Fri. Oct 19th, 2018

Why A U.S.-Bound ‘Caravan’ Of Central American Migrants is Getting Trump’s Attention

U.S.-bound ‘caravan

In a three-tweet salvo Sunday morning, Trump decried recent struggles with congressional Democrats to reach a deal that would legalize the status of millions of “dreamers” — undocumented immigrants who were brought to this country as children.

U.S.-bound ‘caravan

“Border Patrol Agents are not allowed to properly do their job at the Border because of ridiculous liberal (Democrat) laws like Catch & Release,” Trump said in his first tweet. “Getting more dangerous. ‘Caravans’ coming. Republicans must go to Nuclear Option to pass tough laws NOW. NO MORE DACA DEAL!

DACA refers to the Obama-era Deferred Action for Childhood Arrivals program, which Trump ended in the fall. The program had allowed dreamers to live in the country without fear of deportation.

Moving in a large group is expected to blunt the efforts of criminal gangs and cartels known to isolate and later rob immigrants, many of whom bring large sums of money to make the long journey north through Mexico. The caravan organizers, Pueblos Sin Fronteras, or People Without Borders, appeared to have concluded that it is safer for these people to travel together.

That trip can be deadly as people find their way along various routes that go directly north to Texas, northwest to Arizona or along the coast to California.

Just about every route is more than a thousand miles long and is canvassed by robbers and corrupt police who shake down the immigrants, who have little access to legal recourse. A network of commercial locomotives is veined throughout Mexico in a 1,450-mile cannonball run. Migrants ride on top of the trains, occasionally falling off and breaking bones or suffering severe dehydration.

Members of the caravan said they would attempt to ride the trains, but in 2014, more guards and trains moving faster through stations made it more difficult for migrants to catch rides.

Mexico is doing something — with the help of the United States. Hundreds of millions of dollars in aid flow to Mexico every year, including funds for strengthening its border with Guatemala, where migrants generally cross.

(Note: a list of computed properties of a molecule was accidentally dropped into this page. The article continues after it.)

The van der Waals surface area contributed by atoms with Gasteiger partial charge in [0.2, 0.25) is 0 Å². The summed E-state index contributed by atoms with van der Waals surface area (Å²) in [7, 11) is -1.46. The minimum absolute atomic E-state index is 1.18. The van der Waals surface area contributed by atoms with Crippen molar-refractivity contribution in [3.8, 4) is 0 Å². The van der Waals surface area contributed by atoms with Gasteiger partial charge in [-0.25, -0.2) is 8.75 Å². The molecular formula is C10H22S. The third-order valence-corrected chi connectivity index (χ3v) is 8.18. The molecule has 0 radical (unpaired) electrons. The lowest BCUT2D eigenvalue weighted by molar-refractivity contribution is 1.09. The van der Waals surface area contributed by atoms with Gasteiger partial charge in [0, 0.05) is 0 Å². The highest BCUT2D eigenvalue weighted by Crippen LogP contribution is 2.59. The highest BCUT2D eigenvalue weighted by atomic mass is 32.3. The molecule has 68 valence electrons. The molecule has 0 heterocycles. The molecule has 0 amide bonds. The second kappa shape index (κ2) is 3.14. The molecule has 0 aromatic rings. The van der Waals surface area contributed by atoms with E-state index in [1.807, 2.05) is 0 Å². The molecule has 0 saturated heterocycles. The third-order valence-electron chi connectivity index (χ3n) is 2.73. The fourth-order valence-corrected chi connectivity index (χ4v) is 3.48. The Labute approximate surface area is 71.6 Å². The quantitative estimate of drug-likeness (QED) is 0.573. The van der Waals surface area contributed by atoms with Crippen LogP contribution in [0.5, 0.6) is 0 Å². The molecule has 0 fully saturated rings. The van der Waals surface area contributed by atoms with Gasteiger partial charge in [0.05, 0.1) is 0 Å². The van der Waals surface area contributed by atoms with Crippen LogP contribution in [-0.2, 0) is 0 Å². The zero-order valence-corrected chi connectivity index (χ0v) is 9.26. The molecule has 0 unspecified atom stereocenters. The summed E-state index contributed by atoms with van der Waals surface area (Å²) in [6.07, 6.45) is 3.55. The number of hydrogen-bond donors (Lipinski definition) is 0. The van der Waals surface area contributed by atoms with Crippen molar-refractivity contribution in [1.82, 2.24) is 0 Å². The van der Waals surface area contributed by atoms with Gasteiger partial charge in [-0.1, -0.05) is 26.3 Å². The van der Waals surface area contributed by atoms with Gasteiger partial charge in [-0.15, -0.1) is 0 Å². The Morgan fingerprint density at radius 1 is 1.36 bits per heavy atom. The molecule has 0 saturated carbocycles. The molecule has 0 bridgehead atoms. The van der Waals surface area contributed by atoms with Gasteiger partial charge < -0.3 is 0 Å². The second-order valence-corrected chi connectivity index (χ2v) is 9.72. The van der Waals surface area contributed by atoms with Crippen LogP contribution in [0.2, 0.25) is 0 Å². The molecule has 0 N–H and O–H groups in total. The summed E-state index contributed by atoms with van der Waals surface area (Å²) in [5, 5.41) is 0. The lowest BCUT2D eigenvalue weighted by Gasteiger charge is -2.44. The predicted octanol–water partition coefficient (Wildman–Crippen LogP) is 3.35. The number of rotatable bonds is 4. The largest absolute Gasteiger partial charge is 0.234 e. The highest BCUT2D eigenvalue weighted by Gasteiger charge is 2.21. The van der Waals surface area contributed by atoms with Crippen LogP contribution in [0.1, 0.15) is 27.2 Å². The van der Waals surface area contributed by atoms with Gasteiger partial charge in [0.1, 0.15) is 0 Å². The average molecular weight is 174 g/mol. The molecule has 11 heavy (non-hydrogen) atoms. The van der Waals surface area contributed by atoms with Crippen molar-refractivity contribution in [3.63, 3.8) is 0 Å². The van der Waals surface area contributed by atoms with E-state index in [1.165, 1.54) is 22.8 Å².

Billions in additional spending authorized by President Barack Obama in 2014 was prompted by thousands of unaccompanied minors arriving on the U.S.-Mexico border, mostly Central Americans fleeing horrific crime waves and economic crises in Honduras, El Salvador and Guatemala. About 300,000 migrants were detained by Mexican authorities in the next two years.

The caravan began in Tapachula, BuzzFeed reported, nestled just on the other side of the border, and no authorities in Mexico appear to have stopped it as of Friday.

Trump’s proposals to reduce aid to Mexico would raise the possibility that the country would be less able to stem flows of migrants and drugs coming across its border.

The president has been caught in a contradiction of policy on the border before.

The budget for the U.S. Coast Guard stayed flat in 2018 despite spending increases across the Pentagon (the Coast Guard falls under the Department of Homeland Security). But the service seizes three times as much cocaine moving by sea as what U.S. agencies intercept at border checkpoints, putting a dent into Trump’s argument that a border wall would dry up the supply of hard drugs in the United States.

“I asked some of the migrants on the caravan what they thought about Trump saying they were going to the US for DACA,” BuzzFeed reporter Adolfo Flores tweeted Sunday. “Some laughed and others said they thought (correctly) they wouldn’t qualify.”